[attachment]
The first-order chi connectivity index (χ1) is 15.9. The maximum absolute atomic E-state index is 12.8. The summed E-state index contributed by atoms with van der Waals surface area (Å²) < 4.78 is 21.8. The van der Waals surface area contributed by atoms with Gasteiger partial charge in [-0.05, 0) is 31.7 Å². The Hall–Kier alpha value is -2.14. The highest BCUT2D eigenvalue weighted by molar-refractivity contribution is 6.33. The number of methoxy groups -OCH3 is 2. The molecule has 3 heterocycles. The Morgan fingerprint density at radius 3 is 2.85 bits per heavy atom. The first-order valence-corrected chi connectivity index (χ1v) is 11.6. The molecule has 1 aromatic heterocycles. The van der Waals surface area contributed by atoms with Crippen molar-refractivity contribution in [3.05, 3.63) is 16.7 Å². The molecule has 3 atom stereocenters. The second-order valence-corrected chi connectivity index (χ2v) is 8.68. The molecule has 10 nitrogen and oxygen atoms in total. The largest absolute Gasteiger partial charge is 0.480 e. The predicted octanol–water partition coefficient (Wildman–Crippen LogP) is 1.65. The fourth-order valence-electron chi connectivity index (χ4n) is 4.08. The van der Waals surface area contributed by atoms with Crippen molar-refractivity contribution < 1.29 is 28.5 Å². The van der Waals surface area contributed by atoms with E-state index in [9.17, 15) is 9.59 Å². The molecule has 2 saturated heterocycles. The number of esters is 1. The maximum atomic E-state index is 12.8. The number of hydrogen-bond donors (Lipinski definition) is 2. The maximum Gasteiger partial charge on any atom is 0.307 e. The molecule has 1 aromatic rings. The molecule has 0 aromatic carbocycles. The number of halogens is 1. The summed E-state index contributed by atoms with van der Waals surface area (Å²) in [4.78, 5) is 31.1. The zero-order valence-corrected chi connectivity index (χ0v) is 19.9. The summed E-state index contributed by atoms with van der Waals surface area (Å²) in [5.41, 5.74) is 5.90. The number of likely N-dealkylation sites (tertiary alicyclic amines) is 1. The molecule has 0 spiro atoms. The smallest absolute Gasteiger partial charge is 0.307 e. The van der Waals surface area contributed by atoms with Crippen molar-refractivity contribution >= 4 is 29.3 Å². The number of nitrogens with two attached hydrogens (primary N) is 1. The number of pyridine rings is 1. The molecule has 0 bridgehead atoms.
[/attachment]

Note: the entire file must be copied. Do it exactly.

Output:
The first-order chi connectivity index (χ1) is 15.9. The maximum absolute atomic E-state index is 12.8. The summed E-state index contributed by atoms with van der Waals surface area (Å²) < 4.78 is 21.8. The van der Waals surface area contributed by atoms with Gasteiger partial charge in [-0.05, 0) is 31.7 Å². The Hall–Kier alpha value is -2.14. The highest BCUT2D eigenvalue weighted by molar-refractivity contribution is 6.33. The number of methoxy groups -OCH3 is 2. The molecule has 3 heterocycles. The Morgan fingerprint density at radius 3 is 2.85 bits per heavy atom. The first-order valence-corrected chi connectivity index (χ1v) is 11.6. The molecule has 1 aromatic heterocycles. The van der Waals surface area contributed by atoms with Crippen molar-refractivity contribution in [3.05, 3.63) is 16.7 Å². The molecule has 3 atom stereocenters. The second-order valence-corrected chi connectivity index (χ2v) is 8.68. The molecule has 10 nitrogen and oxygen atoms in total. The largest absolute Gasteiger partial charge is 0.480 e. The predicted octanol–water partition coefficient (Wildman–Crippen LogP) is 1.65. The fourth-order valence-electron chi connectivity index (χ4n) is 4.08. The van der Waals surface area contributed by atoms with Crippen molar-refractivity contribution < 1.29 is 28.5 Å². The van der Waals surface area contributed by atoms with E-state index in [9.17, 15) is 9.59 Å². The molecule has 2 saturated heterocycles. The number of esters is 1. The maximum atomic E-state index is 12.8. The number of hydrogen-bond donors (Lipinski definition) is 2. The maximum Gasteiger partial charge on any atom is 0.307 e. The molecule has 1 aromatic rings. The molecule has 0 aromatic carbocycles. The number of halogens is 1. The summed E-state index contributed by atoms with van der Waals surface area (Å²) in [4.78, 5) is 31.1. The zero-order valence-corrected chi connectivity index (χ0v) is 19.9. The summed E-state index contributed by atoms with van der Waals surface area (Å²) in [5.41, 5.74) is 5.90. The number of likely N-dealkylation sites (tertiary alicyclic amines) is 1. The molecule has 0 spiro atoms. The smallest absolute Gasteiger partial charge is 0.307 e. The van der Waals surface area contributed by atoms with Crippen molar-refractivity contribution >= 4 is 29.3 Å². The number of nitrogens with two attached hydrogens (primary N) is 1. The number of pyridine rings is 1. The molecule has 0 bridgehead atoms.